ICU Ventilation Design Improvement, Industrial Application

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  • The geometry is designed in Design Modeler & meshed in ANSYS Meshing software.
  • One of the patients suffering from respiratory disease. It is one of our goals to prevent it from dispersion.
  • The one-way discrete Phase Model (DPM) is used to model aerosols.
  • An acceptable thermal comfort is our other concern in this project which is controlled by PPD & PMV factors.


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ICU Design Improvement Considering Preventing Respiratory Disease Transmission & Thermal Comfort


Almost all infectious respiratory diseases are spread from person to person, which means that anyone in a school, workplace, community, etc can contract one.In the ICU room, the situation of breathing diseases is strongly crucial and may result in hard physical damage.This is why we seek a smart design to prevent any transmission while providing the best HVAC (thermal comfort) conditions.

Project Description:

In this project, we set the target to design an ICU considering thermal comfort conditions including PMV & PPD. Also, It is important to prevent the transmission of infectious diseases. In the project, one patient called patient #1 is suffering from a respiratory disease which puts an infection scenario in more attention.

Figure 1- ICU of a hospital

We aim to keep mentioned parameters within the acceptable range shown in the table:


In the following, the design of the ICU will be explained in detail.

  • Step 1: (Widely used HVAC system)

In the first step, the ICU is simulated with its initial condition considering the widely used HVAC systems which assume inlets and outlets on opposite walls(check Figure below). The inlet velocity is 0.58m/s and 294K temperature while virus aerosols are injected with patient 1 breath.

Figure 2- Design 1 geometry

The results of the simulation show how the designed HVAC system could provide acceptable PMV but not PPD. As depicted in figure 3, the PMV contours around the doctor and the patients within the -0.7 to 1 range prove the claim.

Moreover, figure 4 illustrates the PPD in the range of 5% to 20%, and obviously, it is not satisfying for an ICU room thermal comfort.


Figure 3- PMV contour a) around the doctor b) around patient #1 c) around patient #2




Figure 4- PPD contour a) around the doctor b) around patient #1 c) around patient #2

On the other hand, it lasts about 7 minutes for the virus particles to escape the room completely which is not satisfying at all! (figure 5) It is highly probable to be spread to the doctor and the other patient.



Figure 5- Virus Particles Residence Time a) Isometric view b) Front view


  • Step 2: (Using Cross Ventilation)

In the second step, the outlets are proposed to be installed above the head of the patients but keep the inlets where they were.

We predict to decrease in the virus particle`s residence time by cutting its distance to the outlets short. Design 2 is modeled and shown below:


Figure 6- Design 2 geometry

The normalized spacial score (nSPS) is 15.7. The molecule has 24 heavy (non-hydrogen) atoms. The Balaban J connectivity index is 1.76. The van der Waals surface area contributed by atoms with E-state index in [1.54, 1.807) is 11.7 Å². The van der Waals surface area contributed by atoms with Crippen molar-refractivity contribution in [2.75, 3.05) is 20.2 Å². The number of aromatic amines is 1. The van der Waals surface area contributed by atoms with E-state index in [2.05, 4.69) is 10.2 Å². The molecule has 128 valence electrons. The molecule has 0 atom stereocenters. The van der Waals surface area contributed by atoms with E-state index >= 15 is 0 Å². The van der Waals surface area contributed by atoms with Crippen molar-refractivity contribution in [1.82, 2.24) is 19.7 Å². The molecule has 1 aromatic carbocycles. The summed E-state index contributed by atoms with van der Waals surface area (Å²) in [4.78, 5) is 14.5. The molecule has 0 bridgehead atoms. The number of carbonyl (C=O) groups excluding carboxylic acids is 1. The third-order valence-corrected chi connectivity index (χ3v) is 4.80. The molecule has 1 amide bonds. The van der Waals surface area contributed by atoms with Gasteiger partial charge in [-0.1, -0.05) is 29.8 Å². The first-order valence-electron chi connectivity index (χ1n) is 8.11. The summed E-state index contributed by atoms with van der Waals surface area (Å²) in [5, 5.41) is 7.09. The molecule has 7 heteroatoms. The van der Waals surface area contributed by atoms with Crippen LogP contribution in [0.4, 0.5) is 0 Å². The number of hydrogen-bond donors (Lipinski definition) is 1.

Just like the previous step, first of all, we need to check the thermal condition. As illustrated in Figures 7 & 8, the PMV and PPD with values in the acceptable range are hardly visible and most of the room is not in an appropriate thermal condition.

Therefore, Although we expected to reduce the particles’ residence time (which will be determined in the following), the thermal comfort condition became poor in contrast with the previous design.


Figure 7- PMV contour a) around the doctor b) around patient #1 c) around patient #2


Figure 8- PPD contour a) around the doctor b) around patient #1 c) around patient #2

By the way, figure 9 proves that our theory and expectations of reducing aerosol particles’ residence time have come true. It reaches just 4 seconds which is a big step in the designing process, still.


Figure 9- Virus Particles Residence time


  • Step 3: (Revision to Design2)

The cross-ventilation design (design #2) has proved that by using outlet vents above the head of the patients, the risk of infection gets to nearly 0%!

for the patients suffering from respiratory disease. Hence, we came up with the idea of keeping the outlets but changing the inlet`s (supply) locations.

Also, a decrease in the velocity of inlet vents could be effective to provide the appropriate thermal condition. This is called Design #3 shown below:


Figure 10- Design 3 geometry

Instead of using two 150*300mm, a single 300*600 inlet vent is used on the ceiling, away from the beds. Also, the reduction in velocity of the inlet is employed (0.15m/s).

The PMV & PPD contours show that this design can be very promising and we can be assured of thermal comfort in the ICU room. Most of the critical regions in the room are in an acceptable range. You can check them below in Figures 11 & 12.


Figure 11- PMV contour a) around the doctor b) around patient #1 c) around patient #2


Figure 12- PPD contour a) around the doctor b) around patient #1 c) around patient #2

From another aspect, the aerosol particle’s residence time increases up to 9 seconds in contrast with Design 2 which was 4s. Although it gets doubled, still is effective and can prevent any dispersion.


Figure 13- Virus Particles Residence time

So we can sum up the results in the table below:



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